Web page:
House of Jean Pascal, also known as “Madame John’s Legacy” is the oldest building, not only in New Orleans, but in the entire Mississippi Valley
Founded as a military-style grid of seventy squares in 1718 by French Canadian naval officer Jean Baptiste Bienville, the French Quarter of New Orleans has charted a course of urbanism for parts of four centuries. The French Quarter, Louisiana (estimated population of 3,286), also known as the Vieux Carré, is the oldest neighborhood in the city of New Orleans. New Orleans is often called "the most unique city in America". New Orleans may be known for Bourbon Street and its Mardi Gras celebrations, but one of the country’s most-haunted cities comes to life in October as well, with haunted houses, cemetery tours, macabre museums, and, of course, a huge parade.
In the mid-twentieth century, historic preservationists successfully began the authentic restoration of this eighteenth-century “time capsule," a project that continues to this day. When you’re visiting New Orleans, especially if you take the time to walk around the French Quarter at night, it is easy to see why many people make this claim. The spooky streets and alleyways come alive as your imagination plays tricks on you. It seems as if every alleyway, every door, and every window into an historic home, can be harboring one of New Orleans’ ghosts. Every home you come to is easy to imagine it being haunted, with the ghosts inside tormenting the living.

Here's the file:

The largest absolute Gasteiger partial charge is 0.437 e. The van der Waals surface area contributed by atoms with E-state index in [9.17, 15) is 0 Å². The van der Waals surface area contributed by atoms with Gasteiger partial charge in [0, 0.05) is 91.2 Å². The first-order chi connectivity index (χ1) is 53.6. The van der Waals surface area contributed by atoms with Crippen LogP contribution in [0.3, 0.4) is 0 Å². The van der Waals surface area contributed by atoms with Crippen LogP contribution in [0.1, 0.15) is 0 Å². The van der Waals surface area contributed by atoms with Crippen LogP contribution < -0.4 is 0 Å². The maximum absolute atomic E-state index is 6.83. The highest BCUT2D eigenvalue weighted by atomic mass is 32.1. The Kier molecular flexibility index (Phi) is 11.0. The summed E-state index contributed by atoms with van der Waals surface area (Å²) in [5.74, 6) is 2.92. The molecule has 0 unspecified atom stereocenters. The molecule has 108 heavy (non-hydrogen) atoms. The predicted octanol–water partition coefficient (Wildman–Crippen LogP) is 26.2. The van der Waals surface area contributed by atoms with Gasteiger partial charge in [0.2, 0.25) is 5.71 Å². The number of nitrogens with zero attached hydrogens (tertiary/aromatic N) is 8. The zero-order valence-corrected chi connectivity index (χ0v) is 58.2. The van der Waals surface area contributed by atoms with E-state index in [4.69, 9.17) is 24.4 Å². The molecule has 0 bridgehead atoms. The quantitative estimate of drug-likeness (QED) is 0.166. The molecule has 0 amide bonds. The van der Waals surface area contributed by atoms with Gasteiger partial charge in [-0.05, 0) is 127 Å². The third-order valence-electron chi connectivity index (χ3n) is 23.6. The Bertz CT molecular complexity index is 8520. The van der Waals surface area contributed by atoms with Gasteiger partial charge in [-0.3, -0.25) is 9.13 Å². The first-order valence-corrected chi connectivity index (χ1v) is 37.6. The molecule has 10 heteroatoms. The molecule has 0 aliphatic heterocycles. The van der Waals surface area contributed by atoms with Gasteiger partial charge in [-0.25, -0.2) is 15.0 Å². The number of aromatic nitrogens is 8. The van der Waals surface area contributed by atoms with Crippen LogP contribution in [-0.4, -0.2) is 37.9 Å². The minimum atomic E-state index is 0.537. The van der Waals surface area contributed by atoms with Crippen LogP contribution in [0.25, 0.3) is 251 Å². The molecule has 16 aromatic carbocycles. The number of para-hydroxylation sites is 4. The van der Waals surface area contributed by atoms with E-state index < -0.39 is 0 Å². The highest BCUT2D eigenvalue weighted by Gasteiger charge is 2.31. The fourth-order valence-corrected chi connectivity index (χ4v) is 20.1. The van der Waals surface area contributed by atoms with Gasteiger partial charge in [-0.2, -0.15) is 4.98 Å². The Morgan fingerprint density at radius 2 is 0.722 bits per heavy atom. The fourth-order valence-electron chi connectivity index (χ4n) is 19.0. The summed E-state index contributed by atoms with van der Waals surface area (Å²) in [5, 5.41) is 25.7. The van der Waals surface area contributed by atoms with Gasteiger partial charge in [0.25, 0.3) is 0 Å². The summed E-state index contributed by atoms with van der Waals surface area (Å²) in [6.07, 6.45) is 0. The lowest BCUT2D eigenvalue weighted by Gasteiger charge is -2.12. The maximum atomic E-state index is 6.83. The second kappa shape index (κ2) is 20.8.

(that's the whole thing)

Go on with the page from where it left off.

Today the French Quarter is among the most recognizable half-square miles in the world and is synonymous with the city as a whole. It is bounded by Rampart Street, Esplanade Avenue, Canal Street, and the Mississippi River. Although certain areas are well known to tourists, there are actually several distinct neighborhoods.
The French Quarter port town of New Orleans has the second most registered historic houses per capita in America with over 10,500 (second only to St. Augustine, FL). Time.com listed New Orleans as one of the world's 100 greatest places in 2021.
View our YouTube short video of the French Quarter in New Orleans: